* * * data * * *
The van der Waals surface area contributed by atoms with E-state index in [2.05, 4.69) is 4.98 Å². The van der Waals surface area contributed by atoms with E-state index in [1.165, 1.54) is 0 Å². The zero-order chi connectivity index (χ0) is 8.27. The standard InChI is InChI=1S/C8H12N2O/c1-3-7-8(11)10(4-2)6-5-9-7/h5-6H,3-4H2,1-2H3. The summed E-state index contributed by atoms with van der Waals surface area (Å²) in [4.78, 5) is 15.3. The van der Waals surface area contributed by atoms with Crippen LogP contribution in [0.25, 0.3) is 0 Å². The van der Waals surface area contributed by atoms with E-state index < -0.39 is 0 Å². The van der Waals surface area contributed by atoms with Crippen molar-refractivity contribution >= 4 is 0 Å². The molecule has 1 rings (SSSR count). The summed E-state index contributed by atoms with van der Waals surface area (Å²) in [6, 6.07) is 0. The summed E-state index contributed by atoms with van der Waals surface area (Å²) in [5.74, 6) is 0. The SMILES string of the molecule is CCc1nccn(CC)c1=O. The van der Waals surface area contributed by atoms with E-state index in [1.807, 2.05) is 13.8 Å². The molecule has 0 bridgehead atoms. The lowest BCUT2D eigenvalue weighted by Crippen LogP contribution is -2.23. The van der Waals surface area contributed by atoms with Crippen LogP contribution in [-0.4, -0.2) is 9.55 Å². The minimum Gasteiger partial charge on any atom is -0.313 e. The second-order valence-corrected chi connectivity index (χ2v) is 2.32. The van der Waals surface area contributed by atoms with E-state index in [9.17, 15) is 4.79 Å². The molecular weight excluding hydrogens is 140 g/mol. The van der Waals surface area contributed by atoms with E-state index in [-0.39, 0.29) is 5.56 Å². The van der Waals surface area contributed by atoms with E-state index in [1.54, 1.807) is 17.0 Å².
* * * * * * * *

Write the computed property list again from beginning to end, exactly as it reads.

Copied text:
The van der Waals surface area contributed by atoms with E-state index in [2.05, 4.69) is 4.98 Å². The van der Waals surface area contributed by atoms with E-state index in [1.165, 1.54) is 0 Å². The zero-order chi connectivity index (χ0) is 8.27. The standard InChI is InChI=1S/C8H12N2O/c1-3-7-8(11)10(4-2)6-5-9-7/h5-6H,3-4H2,1-2H3. The summed E-state index contributed by atoms with van der Waals surface area (Å²) in [4.78, 5) is 15.3. The van der Waals surface area contributed by atoms with Crippen LogP contribution in [0.25, 0.3) is 0 Å². The van der Waals surface area contributed by atoms with E-state index < -0.39 is 0 Å². The van der Waals surface area contributed by atoms with Crippen molar-refractivity contribution >= 4 is 0 Å². The molecule has 1 rings (SSSR count). The summed E-state index contributed by atoms with van der Waals surface area (Å²) in [6, 6.07) is 0. The summed E-state index contributed by atoms with van der Waals surface area (Å²) in [5.74, 6) is 0. The SMILES string of the molecule is CCc1nccn(CC)c1=O. The van der Waals surface area contributed by atoms with E-state index in [1.807, 2.05) is 13.8 Å². The molecule has 0 bridgehead atoms. The lowest BCUT2D eigenvalue weighted by Crippen LogP contribution is -2.23. The van der Waals surface area contributed by atoms with Crippen LogP contribution in [-0.4, -0.2) is 9.55 Å². The minimum Gasteiger partial charge on any atom is -0.313 e. The second-order valence-corrected chi connectivity index (χ2v) is 2.32. The van der Waals surface area contributed by atoms with E-state index in [9.17, 15) is 4.79 Å². The molecular weight excluding hydrogens is 140 g/mol. The van der Waals surface area contributed by atoms with E-state index in [-0.39, 0.29) is 5.56 Å². The van der Waals surface area contributed by atoms with E-state index in [1.54, 1.807) is 17.0 Å².